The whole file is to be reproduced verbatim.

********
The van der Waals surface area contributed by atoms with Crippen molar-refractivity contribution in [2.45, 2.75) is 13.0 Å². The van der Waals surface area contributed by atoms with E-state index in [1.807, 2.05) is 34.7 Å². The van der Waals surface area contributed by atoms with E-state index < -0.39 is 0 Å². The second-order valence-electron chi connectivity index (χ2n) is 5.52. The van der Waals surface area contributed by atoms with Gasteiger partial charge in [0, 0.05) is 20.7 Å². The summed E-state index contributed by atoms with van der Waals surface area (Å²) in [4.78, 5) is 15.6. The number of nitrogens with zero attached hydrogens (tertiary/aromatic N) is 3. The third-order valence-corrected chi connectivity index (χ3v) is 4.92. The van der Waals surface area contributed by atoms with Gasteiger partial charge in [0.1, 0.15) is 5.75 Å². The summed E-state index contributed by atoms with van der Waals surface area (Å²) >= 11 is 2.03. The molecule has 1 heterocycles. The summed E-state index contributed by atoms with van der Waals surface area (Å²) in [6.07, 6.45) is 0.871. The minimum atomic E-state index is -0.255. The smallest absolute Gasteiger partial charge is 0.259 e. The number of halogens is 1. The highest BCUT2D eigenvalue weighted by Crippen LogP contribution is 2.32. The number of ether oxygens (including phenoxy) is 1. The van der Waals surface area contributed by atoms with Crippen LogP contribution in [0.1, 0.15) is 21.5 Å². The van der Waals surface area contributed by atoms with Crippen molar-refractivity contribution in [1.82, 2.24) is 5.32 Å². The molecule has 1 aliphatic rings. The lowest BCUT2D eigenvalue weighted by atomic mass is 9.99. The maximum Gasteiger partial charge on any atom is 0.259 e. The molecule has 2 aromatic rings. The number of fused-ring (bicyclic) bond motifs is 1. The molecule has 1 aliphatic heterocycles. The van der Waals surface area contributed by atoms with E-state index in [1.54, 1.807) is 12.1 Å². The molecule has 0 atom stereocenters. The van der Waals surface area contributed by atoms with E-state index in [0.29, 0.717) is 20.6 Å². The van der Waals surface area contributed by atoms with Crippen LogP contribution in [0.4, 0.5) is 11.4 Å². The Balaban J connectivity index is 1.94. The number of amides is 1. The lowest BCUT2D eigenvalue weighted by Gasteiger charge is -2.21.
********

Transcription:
The van der Waals surface area contributed by atoms with Crippen molar-refractivity contribution in [2.45, 2.75) is 13.0 Å². The van der Waals surface area contributed by atoms with E-state index in [1.807, 2.05) is 34.7 Å². The van der Waals surface area contributed by atoms with E-state index < -0.39 is 0 Å². The second-order valence-electron chi connectivity index (χ2n) is 5.52. The van der Waals surface area contributed by atoms with Gasteiger partial charge in [0, 0.05) is 20.7 Å². The summed E-state index contributed by atoms with van der Waals surface area (Å²) in [4.78, 5) is 15.6. The number of nitrogens with zero attached hydrogens (tertiary/aromatic N) is 3. The third-order valence-corrected chi connectivity index (χ3v) is 4.92. The van der Waals surface area contributed by atoms with Gasteiger partial charge in [0.1, 0.15) is 5.75 Å². The summed E-state index contributed by atoms with van der Waals surface area (Å²) >= 11 is 2.03. The molecule has 1 heterocycles. The summed E-state index contributed by atoms with van der Waals surface area (Å²) in [6.07, 6.45) is 0.871. The minimum atomic E-state index is -0.255. The smallest absolute Gasteiger partial charge is 0.259 e. The number of halogens is 1. The highest BCUT2D eigenvalue weighted by Crippen LogP contribution is 2.32. The number of ether oxygens (including phenoxy) is 1. The van der Waals surface area contributed by atoms with Crippen LogP contribution in [0.1, 0.15) is 21.5 Å². The van der Waals surface area contributed by atoms with Crippen molar-refractivity contribution in [1.82, 2.24) is 5.32 Å². The molecule has 1 aliphatic rings. The lowest BCUT2D eigenvalue weighted by atomic mass is 9.99. The maximum Gasteiger partial charge on any atom is 0.259 e. The molecule has 2 aromatic rings. The number of fused-ring (bicyclic) bond motifs is 1. The molecule has 1 aliphatic heterocycles. The van der Waals surface area contributed by atoms with E-state index in [1.54, 1.807) is 12.1 Å². The molecule has 0 atom stereocenters. The van der Waals surface area contributed by atoms with E-state index in [0.29, 0.717) is 20.6 Å². The van der Waals surface area contributed by atoms with Crippen LogP contribution in [0.4, 0.5) is 11.4 Å². The Balaban J connectivity index is 1.94. The number of amides is 1. The lowest BCUT2D eigenvalue weighted by Gasteiger charge is -2.21.